Originally published in the Spring 2022 Issue of Kansas Child Magazine.
It’s been 17 years since I started as an intern at The Family Conservancy on the Early Care and Education (ECE) team. During that time, I’ve seen funding come and go, bright ideas soar, and incredibly impactful supports disappear. One thing has remained the same throughout my tenure, however; the ECE team is always working tirelessly to meet the demand for professional development for early childhood providers in the Kansas City metropolitan area.
The Kansas City metro area spreads over two states, which can be confusing to outsiders. But our ECE team knows it well. We work to keep each state’s available resources straight for our providers. It’s one of the first things we ask: “MO or KS?” Even so, we have always wanted an easier way for providers to find training — and more of it — wherever they are located in the Kansas City area.
Finally, more than three years ago, during a brainstorming meeting with community partners, an idea was proposed to create a hub at The Family Conservancy for professional development in Kansas City. We could create one central entry point for providers to find the professional development opportunities available in the area. As we mapped out the idea, we realized it had a multitude of possibilities.
With the hub, we could organize a core group of quality trainers. Rather than trying to provide so much of the training ourselves, The Family Conservancy could release a Request for Qualifications (RFQ) to contract with those already providing specialized training. With this added capacity, facilitators could offer community training and visit providers on-site when requested.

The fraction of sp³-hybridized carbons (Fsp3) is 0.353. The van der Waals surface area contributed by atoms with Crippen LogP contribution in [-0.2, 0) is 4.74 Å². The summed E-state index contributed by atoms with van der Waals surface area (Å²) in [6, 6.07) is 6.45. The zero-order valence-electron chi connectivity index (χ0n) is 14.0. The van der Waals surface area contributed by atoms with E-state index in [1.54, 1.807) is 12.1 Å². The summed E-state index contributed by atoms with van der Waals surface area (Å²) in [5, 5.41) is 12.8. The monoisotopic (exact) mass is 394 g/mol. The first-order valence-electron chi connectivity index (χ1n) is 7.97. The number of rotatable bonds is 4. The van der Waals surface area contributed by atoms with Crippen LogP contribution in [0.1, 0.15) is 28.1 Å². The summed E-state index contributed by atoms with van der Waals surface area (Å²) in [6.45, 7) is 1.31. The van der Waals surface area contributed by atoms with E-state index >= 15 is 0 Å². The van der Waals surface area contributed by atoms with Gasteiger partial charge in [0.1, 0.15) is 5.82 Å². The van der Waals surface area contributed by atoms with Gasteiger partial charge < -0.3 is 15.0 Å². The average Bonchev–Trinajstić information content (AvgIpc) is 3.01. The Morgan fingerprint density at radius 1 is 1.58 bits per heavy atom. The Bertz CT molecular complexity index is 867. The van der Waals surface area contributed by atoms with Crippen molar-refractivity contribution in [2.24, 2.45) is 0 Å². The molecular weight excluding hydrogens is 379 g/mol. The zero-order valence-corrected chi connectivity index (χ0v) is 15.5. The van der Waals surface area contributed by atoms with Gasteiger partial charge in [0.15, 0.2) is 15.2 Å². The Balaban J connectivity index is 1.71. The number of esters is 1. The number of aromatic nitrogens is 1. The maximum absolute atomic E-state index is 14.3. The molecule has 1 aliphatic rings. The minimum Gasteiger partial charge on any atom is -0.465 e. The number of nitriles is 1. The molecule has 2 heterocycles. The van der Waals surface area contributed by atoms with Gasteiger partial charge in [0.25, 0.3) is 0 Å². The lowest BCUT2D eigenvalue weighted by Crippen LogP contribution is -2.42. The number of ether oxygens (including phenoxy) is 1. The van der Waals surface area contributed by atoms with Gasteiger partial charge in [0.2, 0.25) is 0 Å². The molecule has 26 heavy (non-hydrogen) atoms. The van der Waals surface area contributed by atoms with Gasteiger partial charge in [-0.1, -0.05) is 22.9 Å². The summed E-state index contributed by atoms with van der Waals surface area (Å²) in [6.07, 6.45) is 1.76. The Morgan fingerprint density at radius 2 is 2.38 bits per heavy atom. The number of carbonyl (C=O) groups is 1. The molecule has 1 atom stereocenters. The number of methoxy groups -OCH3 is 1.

Increasing the quantity and quality of the training available — as well as building a system to coordinate services — would simplify professional development for everyone, especially providers. They could use the hub to find other opportunities as well, such as coaching projects and other quality initiatives available in the community. The Family Conservancy would regularly collect data to assess the providers’ engagement levels, determine what needs were not being met, and pivot when needed. Innovation would be key.
Local funders also loved the idea of making professional development high quality, comprehensive, and fluid. Rather than funding a single initiative, they could invest in a system of professional development and quality support for all early education providers in the Kansas City area.
Our community was dreaming big. Yet we knew we could get there together.
Now our collective dream has become a reality! Since the RFQ was released, The Family Conservancy has contracted with 13 trainers, resulting in increased offerings. A discount membership program was created, and special events are being scheduled. Finally, the online portal is currently being built and is expected to launch by June 2022.
It’s so exciting to see this professional development solution in the Kansas City area! I cannot wait for providers to log in and easily find more opportunities available than ever before.